Biden Touts Infrastructure Funds in Bid to Flip North Carolina

(Bloomberg) -- President Joe Biden lambasted Republicans who opposed his signature infrastructure law that is funding lead-pipe removal in North Carolina, as he seeks to make a long-shot play for the battleground state.

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Biden’s third trip to North Carolina this year is bolstering his campaign’s push to compete in the traditionally red state that Republican Donald Trump narrowly won in 2020.

Biden announced $3 billion to help identify and replace toxic lead pipes and deliver clean drinking water, casting the investment as a boon to public health and the state’s economy. The president also met with the families of four law enforcement officers fatally shot in Charlotte earlier this week. The two events showcased Biden’s efforts to appeal to both urban Black voters and white suburban voters he will need to compete in the swing state.

“There’s no, no safe level of lead exposure — none — the only way forward is replace every lead service line that connects Americans to clean water,” Biden said Thursday in Wilmington, questioning if the US could call itself a “leading nation” without ensuring that all communities had access to safe drinking water.

“Lead service lines pose severe health risks,” he added. “We know we can stop it. We know how to do it.”

Biden said the funding would particularly help disadvantaged communities and tribal lands disproportionately affected by pollution and toxins and that the effort would bolster local economies, providing high-paying jobs to plumbers, pipe fitters, engineers and others.

The funding includes $41 million for Milwaukee and $42 million for Pittsburgh, cities in battleground states, Wisconsin and Pennsylvania, where Biden will need to turn out urban voters to win in November. North Carolina will receive more than $76 million in the latest round of funding.

Fallen Officers

Biden’s campaign has sought to put Trump on the defensive in the state before their November rematch, particularly with the presumptive Republican nominee sidelined by a Manhattan criminal trial. Biden’s operation has 11 offices in North Carolina and is on track to have 40 staff by month’s end, according to the campaign, highlighting how the president is using his fundraising advantage over Trump to deploy resources in battleground states.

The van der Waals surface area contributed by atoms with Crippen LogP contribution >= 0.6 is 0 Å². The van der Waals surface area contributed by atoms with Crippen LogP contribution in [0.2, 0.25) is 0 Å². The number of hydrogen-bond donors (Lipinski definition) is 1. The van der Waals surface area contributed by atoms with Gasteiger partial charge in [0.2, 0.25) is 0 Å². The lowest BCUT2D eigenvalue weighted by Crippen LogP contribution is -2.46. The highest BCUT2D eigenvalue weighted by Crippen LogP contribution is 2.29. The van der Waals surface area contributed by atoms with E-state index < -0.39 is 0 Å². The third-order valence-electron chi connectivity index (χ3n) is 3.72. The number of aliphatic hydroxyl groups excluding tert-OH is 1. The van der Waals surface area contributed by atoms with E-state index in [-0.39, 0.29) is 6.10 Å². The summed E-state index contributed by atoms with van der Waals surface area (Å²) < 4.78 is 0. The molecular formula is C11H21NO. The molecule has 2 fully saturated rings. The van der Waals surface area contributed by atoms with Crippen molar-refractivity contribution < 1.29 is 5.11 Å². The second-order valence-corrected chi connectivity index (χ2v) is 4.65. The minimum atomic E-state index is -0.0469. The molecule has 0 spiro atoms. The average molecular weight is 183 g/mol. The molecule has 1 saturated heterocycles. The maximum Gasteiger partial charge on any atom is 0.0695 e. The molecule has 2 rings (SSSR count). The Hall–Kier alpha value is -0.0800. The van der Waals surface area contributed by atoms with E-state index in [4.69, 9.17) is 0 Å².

Thursday’s trip saw Biden take on two roles: in Charlotte, the consoler-in-chief for a city grappling with tragedy and in Wilmington, a salesman for his embattled economic agenda.

Biden has often used his own personal story and experiences with loss, including the deaths of his first wife and daughter in a 1972 car crash and the 2015 passing of his son Beau from cancer, to comfort grief-stricken communities.

Speaking about his meeting with the families of the fallen officers, Biden said while crime rates are down nationwide more must be done to get resources to help law enforcement, including keeping firearms off the street.

“We’ve invested a record amount of public safety violence interruption. We’ve also done much work to make communities safer but to protect our officers we have to get them the resources they need to be able to do their job,” he said.

Biden has escalated his swing-state travel in recent weeks in a bid to reverse lackluster polling numbers, driven in part by voter anxiety over the economy and persistent inflation. The president has sought to showcase infrastructure and manufacturing projects in order to show voters that his policies have produced tangible economic gains.

Earlier: Biden’s Gains Against Trump Vanish on Deep Economic Pessimism

Still, an April Bloomberg News/Morning Consult poll found Biden trailing Trump among voters in the seven states most likely to determine the outcome of November’s presidential election.

In North Carolina, Trump holds a 10-percentage-point lead over Biden, suggesting it won’t be easy for the president to make inroads there. North Carolina has been unfriendly territory for national Democrats in recent years. The last Democratic presidential nominee to carry it was Barack Obama in 2008.

Democrats have seized on a 12-week abortion ban Republicans enacted in North Carolina, hoping to draw suburban women, Black voters and young people to the polls. The state also features a high-profile gubernatorial race this year that pits Democrat Josh Stein, the state attorney general, against Trump-backed Republican Lieutenant Governor Mark Robinson.

Trump sought to hold his own event in Wilmington last month but was forced to cancel the rally because of severe weather.

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